Spine 10/2013; 38(26). DOI:10.1097/BRS.0000000000000047 · 2.30 Impact Factor
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    ABSTRACT: Cervical spondylotic myelopathy is the leading cause of spinal cord dysfunction worldwide. The objective of this study was to evaluate the impact of surgical decompression on functional, quality-of-life, and disability outcomes at one year after surgery in a large cohort of patients with this condition. Adult patients with symptomatic cervical spondylotic myelopathy and magnetic resonance imaging evidence of spinal cord compression were enrolled at twelve North American centers from 2005 to 2007. At enrollment, the myelopathy was categorized as mild (modified Japanese Orthopaedic Association [mJOA] score ≥ 15), moderate (mJOA = 12 to 14), or severe (mJOA < 12). Patients were followed prospectively for one year, at which point the outcomes of interest included the mJOA score, Nurick grade, Neck Disability Index (NDI), and Short Form-36 version 2 (SF-36v2). All outcomes at one year were compared with the preoperative values with use of univariate paired statistics. Outcomes were also compared among the severity classes with use of one-way analysis of variance. Finally, a multivariate analysis that adjusted for baseline differences among the severity groups was performed. Treatment-related complication data were collected and the overall complication rate was calculated. Eighty-five (30.6%) of the 278 enrolled patients had mild cervical spondylotic myelopathy, 110 (39.6%) had moderate disease, and 83 (29.9%) had severe disease preoperatively. One-year follow-up data were available for 222 (85.4%) of 260 patients. There was a significant improvement from baseline to one year postoperatively (p < 0.05) in the mJOA score, Nurick grade, NDI score, and all SF-36v2 health dimensions (including the mental and physical health composite scores) except general health. With the exception of the change in the mJOA, the degree of improvement did not depend on the severity of the preoperative symptoms. These results remained unchanged after adjusting for relevant confounders in the multivariate analysis. Fifty-two patients experienced complications (prevalence, 18.7%), with no significant differences among the severity groups. Surgical decompression for the treatment of cervical spondylotic myelopathy was associated with improvement in functional, disability-related, and quality-of-life outcomes at one year of follow-up for all disease severity categories. Furthermore, complication rates observed in the study were commensurate with those in previously reported cervical spondylotic myelopathy series. Therapeutic Level II. See Instructions for Authors for a complete description of levels of evidence.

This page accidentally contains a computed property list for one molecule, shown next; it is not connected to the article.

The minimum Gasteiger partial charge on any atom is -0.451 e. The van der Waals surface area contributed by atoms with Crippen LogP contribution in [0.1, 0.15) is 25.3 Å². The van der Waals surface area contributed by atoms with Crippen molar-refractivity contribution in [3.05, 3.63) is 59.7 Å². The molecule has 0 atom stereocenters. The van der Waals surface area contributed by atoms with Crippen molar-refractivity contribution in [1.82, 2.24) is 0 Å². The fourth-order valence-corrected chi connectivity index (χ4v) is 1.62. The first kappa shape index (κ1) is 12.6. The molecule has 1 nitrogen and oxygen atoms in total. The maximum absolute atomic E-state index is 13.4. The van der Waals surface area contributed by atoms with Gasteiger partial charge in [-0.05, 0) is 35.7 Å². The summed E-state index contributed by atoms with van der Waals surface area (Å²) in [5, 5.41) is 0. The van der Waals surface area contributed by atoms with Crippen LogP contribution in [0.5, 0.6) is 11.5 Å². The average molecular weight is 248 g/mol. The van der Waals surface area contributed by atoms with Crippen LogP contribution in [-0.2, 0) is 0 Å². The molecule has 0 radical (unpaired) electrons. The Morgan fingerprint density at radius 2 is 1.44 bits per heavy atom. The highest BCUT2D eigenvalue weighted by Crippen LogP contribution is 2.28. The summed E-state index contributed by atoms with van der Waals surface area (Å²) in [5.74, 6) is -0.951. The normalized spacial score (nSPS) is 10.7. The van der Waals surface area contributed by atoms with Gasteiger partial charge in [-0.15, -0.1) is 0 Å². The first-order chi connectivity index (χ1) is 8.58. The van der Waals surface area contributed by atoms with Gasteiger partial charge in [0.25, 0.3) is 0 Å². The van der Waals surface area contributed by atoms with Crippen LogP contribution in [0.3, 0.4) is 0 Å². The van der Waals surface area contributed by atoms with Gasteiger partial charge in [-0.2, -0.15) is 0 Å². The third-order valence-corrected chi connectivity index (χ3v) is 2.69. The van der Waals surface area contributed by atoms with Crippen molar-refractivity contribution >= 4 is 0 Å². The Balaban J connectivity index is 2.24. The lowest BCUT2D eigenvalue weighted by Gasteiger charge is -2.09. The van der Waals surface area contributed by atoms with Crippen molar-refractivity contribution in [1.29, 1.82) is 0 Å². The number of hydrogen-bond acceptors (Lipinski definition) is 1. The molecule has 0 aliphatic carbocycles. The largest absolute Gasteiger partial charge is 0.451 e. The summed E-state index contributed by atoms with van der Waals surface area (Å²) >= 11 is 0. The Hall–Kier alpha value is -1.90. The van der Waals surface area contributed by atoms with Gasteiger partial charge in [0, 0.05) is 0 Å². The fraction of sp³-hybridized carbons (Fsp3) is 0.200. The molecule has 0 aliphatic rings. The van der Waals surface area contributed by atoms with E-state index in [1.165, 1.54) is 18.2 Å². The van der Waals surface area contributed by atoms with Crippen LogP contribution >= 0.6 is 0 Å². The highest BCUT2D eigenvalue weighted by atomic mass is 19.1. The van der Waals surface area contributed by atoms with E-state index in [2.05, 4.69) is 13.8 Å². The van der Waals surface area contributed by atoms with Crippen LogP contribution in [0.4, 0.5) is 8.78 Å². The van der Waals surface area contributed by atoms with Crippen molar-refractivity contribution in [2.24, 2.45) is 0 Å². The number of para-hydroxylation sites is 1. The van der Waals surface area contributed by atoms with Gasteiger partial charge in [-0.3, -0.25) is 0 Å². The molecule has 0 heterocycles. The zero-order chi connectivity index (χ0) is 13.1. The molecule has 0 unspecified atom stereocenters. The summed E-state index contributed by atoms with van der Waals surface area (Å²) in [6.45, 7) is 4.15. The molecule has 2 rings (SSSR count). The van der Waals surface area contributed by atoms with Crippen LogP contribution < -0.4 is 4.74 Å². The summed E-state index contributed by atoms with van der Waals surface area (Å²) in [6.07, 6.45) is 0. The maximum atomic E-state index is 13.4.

The Journal of Bone and Joint Surgery 09/2013; 95(18):1651-8. DOI:10.2106/JBJS.L.00589 · 5.28 Impact Factor
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    ABSTRACT: Object: Although smoking has been shown to negatively affect fusion rates in patients undergoing multilevel fusions of the cervical and lumbar spine, the effect of smoking on fusion rates in patients undergoing single-level anterior cervical discectomy and fusion (ACDF) with allograft and plate fixation has yet to be thoroughly investigated. The objective of the present study was to address the effect of smoking on fusion rates in patients undergoing a 1-level ACDF with allograft and a locked anterior cervical plate. Methods: This study is composed of patients from the control groups of 5 separate studies evaluating the use of an anterior cervical disc replacement to treat cervical radiculopathy. For each of the 5 studies the control group consisted of patients who underwent a 1-level ACDF with allograft and a locked cervical plate. The authors of the present study reviewed data obtained in a total of 573 patients; 156 patients were smokers and 417 were nonsmokers. A minimum follow-up period of 24 months was required for inclusion in this study. Fusion status was assessed by independent observers using lateral, neutral, and flexion/extension radiographs. Results: An overall fusion rate of 91.4% was achieved in all 573 patients. A solid fusion was shown in 382 patients (91.6%) who were nonsmokers. Among patients who were smokers, 142 (91.0%) had radiographic evidence of a solid fusion. A 2-tailed Fisher exact test revealed a p value of 0.867, indicating no difference in the union rates between smokers and nonsmokers. Conclusions: The authors found no statistically significant difference in fusion status between smokers and nonsmokers who underwent a single-level ACDF with allograft and a locked anterior cervical plate. Although the authors do not promote tobacco use, it appears that the use of allograft with a locked cervical plate in single-level ACDF among smokers produces similar fusion rates as it does in their nonsmoking counterparts.